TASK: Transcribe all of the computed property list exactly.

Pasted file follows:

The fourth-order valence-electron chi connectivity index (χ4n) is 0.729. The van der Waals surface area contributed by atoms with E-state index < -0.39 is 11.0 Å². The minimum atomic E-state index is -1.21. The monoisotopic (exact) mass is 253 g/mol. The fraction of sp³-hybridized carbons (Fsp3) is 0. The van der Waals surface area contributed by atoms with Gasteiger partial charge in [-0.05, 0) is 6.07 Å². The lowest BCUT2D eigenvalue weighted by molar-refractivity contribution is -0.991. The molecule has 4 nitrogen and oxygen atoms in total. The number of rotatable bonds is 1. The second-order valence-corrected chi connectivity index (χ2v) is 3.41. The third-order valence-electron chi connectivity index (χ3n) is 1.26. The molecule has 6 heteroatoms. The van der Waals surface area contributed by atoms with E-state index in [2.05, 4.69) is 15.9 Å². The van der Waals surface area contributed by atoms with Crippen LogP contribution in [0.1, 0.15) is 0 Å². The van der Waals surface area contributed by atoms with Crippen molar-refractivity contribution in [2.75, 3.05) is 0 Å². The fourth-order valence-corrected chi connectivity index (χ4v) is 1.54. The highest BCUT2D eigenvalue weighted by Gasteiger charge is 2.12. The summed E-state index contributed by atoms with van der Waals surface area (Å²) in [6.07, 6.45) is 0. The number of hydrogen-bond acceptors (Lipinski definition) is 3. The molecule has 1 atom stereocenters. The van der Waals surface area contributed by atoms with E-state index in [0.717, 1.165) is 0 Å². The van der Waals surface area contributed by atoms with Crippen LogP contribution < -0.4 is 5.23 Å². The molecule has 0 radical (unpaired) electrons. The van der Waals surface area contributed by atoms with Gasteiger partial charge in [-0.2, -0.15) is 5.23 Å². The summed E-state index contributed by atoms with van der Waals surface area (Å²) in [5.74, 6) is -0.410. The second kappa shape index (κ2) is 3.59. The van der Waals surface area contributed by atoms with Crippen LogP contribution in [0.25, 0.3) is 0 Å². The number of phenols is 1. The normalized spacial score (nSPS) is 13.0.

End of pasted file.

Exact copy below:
The fourth-order valence-electron chi connectivity index (χ4n) is 0.729. The van der Waals surface area contributed by atoms with E-state index < -0.39 is 11.0 Å². The minimum atomic E-state index is -1.21. The monoisotopic (exact) mass is 253 g/mol. The fraction of sp³-hybridized carbons (Fsp3) is 0. The van der Waals surface area contributed by atoms with Gasteiger partial charge in [-0.05, 0) is 6.07 Å². The lowest BCUT2D eigenvalue weighted by molar-refractivity contribution is -0.991. The molecule has 4 nitrogen and oxygen atoms in total. The number of rotatable bonds is 1. The second-order valence-corrected chi connectivity index (χ2v) is 3.41. The third-order valence-electron chi connectivity index (χ3n) is 1.26. The molecule has 6 heteroatoms. The van der Waals surface area contributed by atoms with E-state index in [2.05, 4.69) is 15.9 Å². The van der Waals surface area contributed by atoms with Crippen LogP contribution in [0.1, 0.15) is 0 Å². The van der Waals surface area contributed by atoms with Crippen molar-refractivity contribution in [2.75, 3.05) is 0 Å². The fourth-order valence-corrected chi connectivity index (χ4v) is 1.54. The highest BCUT2D eigenvalue weighted by Gasteiger charge is 2.12. The summed E-state index contributed by atoms with van der Waals surface area (Å²) in [6.07, 6.45) is 0. The number of hydrogen-bond acceptors (Lipinski definition) is 3. The molecule has 1 atom stereocenters. The van der Waals surface area contributed by atoms with E-state index in [0.717, 1.165) is 0 Å². The van der Waals surface area contributed by atoms with Crippen LogP contribution < -0.4 is 5.23 Å². The molecule has 0 radical (unpaired) electrons. The van der Waals surface area contributed by atoms with Gasteiger partial charge in [-0.2, -0.15) is 5.23 Å². The summed E-state index contributed by atoms with van der Waals surface area (Å²) in [5.74, 6) is -0.410. The second kappa shape index (κ2) is 3.59. The van der Waals surface area contributed by atoms with Crippen LogP contribution in [0.25, 0.3) is 0 Å². The number of phenols is 1. The normalized spacial score (nSPS) is 13.0.